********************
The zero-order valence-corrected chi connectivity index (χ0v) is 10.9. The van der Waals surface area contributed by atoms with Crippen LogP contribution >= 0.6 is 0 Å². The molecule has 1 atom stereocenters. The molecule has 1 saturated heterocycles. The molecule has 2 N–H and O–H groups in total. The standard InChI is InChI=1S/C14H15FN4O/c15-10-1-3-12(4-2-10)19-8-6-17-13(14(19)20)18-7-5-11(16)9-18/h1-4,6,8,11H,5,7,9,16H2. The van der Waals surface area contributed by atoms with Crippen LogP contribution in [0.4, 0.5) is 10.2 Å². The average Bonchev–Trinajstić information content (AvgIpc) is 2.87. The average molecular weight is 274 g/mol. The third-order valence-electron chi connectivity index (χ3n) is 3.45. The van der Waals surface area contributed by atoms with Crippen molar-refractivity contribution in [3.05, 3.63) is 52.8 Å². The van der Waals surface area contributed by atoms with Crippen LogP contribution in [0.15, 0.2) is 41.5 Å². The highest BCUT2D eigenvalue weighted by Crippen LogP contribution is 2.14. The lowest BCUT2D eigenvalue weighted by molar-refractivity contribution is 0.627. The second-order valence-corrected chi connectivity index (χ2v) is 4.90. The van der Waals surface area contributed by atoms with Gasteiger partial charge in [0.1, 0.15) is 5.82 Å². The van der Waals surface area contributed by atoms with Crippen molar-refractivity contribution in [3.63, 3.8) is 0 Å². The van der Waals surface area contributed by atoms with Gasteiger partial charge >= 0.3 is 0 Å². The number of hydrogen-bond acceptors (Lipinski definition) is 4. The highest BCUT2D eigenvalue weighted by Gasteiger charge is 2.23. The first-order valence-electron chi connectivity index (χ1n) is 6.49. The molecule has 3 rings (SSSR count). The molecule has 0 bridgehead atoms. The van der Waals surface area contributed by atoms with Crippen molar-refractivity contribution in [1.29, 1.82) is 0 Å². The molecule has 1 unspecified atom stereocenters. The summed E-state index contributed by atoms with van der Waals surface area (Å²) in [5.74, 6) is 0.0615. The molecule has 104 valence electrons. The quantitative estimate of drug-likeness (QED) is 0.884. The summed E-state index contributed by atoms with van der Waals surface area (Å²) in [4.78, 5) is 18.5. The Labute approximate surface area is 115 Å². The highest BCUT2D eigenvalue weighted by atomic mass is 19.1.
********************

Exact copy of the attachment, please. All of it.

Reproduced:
The zero-order valence-corrected chi connectivity index (χ0v) is 10.9. The van der Waals surface area contributed by atoms with Crippen LogP contribution >= 0.6 is 0 Å². The molecule has 1 atom stereocenters. The molecule has 1 saturated heterocycles. The molecule has 2 N–H and O–H groups in total. The standard InChI is InChI=1S/C14H15FN4O/c15-10-1-3-12(4-2-10)19-8-6-17-13(14(19)20)18-7-5-11(16)9-18/h1-4,6,8,11H,5,7,9,16H2. The van der Waals surface area contributed by atoms with Crippen LogP contribution in [0.4, 0.5) is 10.2 Å². The average Bonchev–Trinajstić information content (AvgIpc) is 2.87. The average molecular weight is 274 g/mol. The third-order valence-electron chi connectivity index (χ3n) is 3.45. The van der Waals surface area contributed by atoms with Crippen molar-refractivity contribution in [3.05, 3.63) is 52.8 Å². The van der Waals surface area contributed by atoms with Crippen LogP contribution in [0.15, 0.2) is 41.5 Å². The highest BCUT2D eigenvalue weighted by Crippen LogP contribution is 2.14. The lowest BCUT2D eigenvalue weighted by molar-refractivity contribution is 0.627. The second-order valence-corrected chi connectivity index (χ2v) is 4.90. The van der Waals surface area contributed by atoms with Gasteiger partial charge in [0.1, 0.15) is 5.82 Å². The van der Waals surface area contributed by atoms with Crippen molar-refractivity contribution in [3.63, 3.8) is 0 Å². The van der Waals surface area contributed by atoms with Gasteiger partial charge >= 0.3 is 0 Å². The number of hydrogen-bond acceptors (Lipinski definition) is 4. The highest BCUT2D eigenvalue weighted by Gasteiger charge is 2.23. The first-order valence-electron chi connectivity index (χ1n) is 6.49. The molecule has 3 rings (SSSR count). The molecule has 0 bridgehead atoms. The van der Waals surface area contributed by atoms with Crippen molar-refractivity contribution in [1.29, 1.82) is 0 Å². The molecule has 1 unspecified atom stereocenters. The summed E-state index contributed by atoms with van der Waals surface area (Å²) in [5.74, 6) is 0.0615. The molecule has 104 valence electrons. The quantitative estimate of drug-likeness (QED) is 0.884. The summed E-state index contributed by atoms with van der Waals surface area (Å²) in [4.78, 5) is 18.5. The Labute approximate surface area is 115 Å². The highest BCUT2D eigenvalue weighted by atomic mass is 19.1.